Egypt Copts killed in Christmas church attack

| January 7, 2010

At least six Coptic Christians and a security official have been killed in a drive-by shooting outside a church in southern Egypt, officials say.

The shooting came as worshippers left the church in Naj Hammadi after a midnight mass on Coptic Christmas Eve.

A car pulled up and gunfire was sprayed into the crowd.

Officials say they suspect the attack is in revenge for the rape of a 12-year-old Muslim girl by a Christian man in the town in November.

There were five days of riots in the town, with Christian properties torched and damaged, following the rape.

Police said the chief attacker in Wednesday's shooting had been identified but no arrests had yet been made.

Tensions in the area are said to be high, with reports of clashes.

The church's Bishop Kirollos said there had been threats in the days leading up to the Christmas Eve service – a reason he decided to end his mass an hour earlier than normal.

"For days, I had expected something to happen on Christmas Eve," he told the Associated Press.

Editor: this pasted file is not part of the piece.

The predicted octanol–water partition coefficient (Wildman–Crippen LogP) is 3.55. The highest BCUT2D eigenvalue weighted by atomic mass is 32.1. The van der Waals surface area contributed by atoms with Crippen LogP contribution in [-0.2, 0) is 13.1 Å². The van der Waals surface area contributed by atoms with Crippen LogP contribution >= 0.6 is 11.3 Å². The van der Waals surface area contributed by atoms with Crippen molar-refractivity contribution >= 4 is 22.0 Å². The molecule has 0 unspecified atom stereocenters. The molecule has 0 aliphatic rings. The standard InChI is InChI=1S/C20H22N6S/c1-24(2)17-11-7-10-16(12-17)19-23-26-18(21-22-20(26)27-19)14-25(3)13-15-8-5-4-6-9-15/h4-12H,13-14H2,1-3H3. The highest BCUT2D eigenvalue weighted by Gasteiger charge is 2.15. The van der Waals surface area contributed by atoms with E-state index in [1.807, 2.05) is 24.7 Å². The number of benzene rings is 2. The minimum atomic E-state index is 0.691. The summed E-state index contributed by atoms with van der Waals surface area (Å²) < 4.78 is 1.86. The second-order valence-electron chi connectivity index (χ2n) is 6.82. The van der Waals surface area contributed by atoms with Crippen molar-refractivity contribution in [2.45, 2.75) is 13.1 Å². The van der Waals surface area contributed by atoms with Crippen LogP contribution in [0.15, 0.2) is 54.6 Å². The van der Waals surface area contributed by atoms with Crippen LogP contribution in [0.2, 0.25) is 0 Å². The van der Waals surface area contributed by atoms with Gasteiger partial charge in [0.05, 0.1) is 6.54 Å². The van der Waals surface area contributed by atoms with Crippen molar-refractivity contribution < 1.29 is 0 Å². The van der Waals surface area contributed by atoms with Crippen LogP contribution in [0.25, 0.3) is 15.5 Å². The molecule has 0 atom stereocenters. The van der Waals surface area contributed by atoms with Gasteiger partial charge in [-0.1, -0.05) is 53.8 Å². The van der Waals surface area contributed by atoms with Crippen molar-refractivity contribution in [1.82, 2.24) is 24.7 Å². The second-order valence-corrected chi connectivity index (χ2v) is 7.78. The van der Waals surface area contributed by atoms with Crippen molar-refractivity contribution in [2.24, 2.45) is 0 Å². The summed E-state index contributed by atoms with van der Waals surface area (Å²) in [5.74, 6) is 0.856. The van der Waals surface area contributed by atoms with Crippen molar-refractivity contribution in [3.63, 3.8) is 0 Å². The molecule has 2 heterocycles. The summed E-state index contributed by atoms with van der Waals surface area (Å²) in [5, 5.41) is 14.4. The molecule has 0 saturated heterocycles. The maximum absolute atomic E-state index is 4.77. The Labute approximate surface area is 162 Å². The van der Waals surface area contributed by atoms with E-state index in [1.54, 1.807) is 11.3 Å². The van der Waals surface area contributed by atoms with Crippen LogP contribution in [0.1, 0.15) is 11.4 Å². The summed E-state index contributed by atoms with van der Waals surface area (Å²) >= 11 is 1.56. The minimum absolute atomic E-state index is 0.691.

He said he left the church minutes before the attack.

"A driving car swerved near me, so I took the back door," he said. "By the time I shook hands with someone at the gate, I heard the mayhem, lots of machine-gun shots."

Two Muslim passers-by were among 10 people reportedly injured in the attack.

Naj Hammadi is 40 miles (64km) from Luxor, southern Egypt's biggest city.

Coptic Christians – who make up 10% of Egypt's 80 million population – have complained of harassment and discrimination.

Some Copts argue that previous attacks on them have gone unpunished or have drawn light sentences.

Most Christians in Egypt are Copts – Christians descended from the ancient Egyptians.

Their church split from the Eastern Orthodox and Roman Catholic churches in 451AD because of a theological dispute over the nature of Christ, but is now, on most issues, doctrinally similar to the Eastern Orthodox church.

 

http://news.bbc.co.uk/2/hi/middle_east/8444851.stm

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Category: Church Security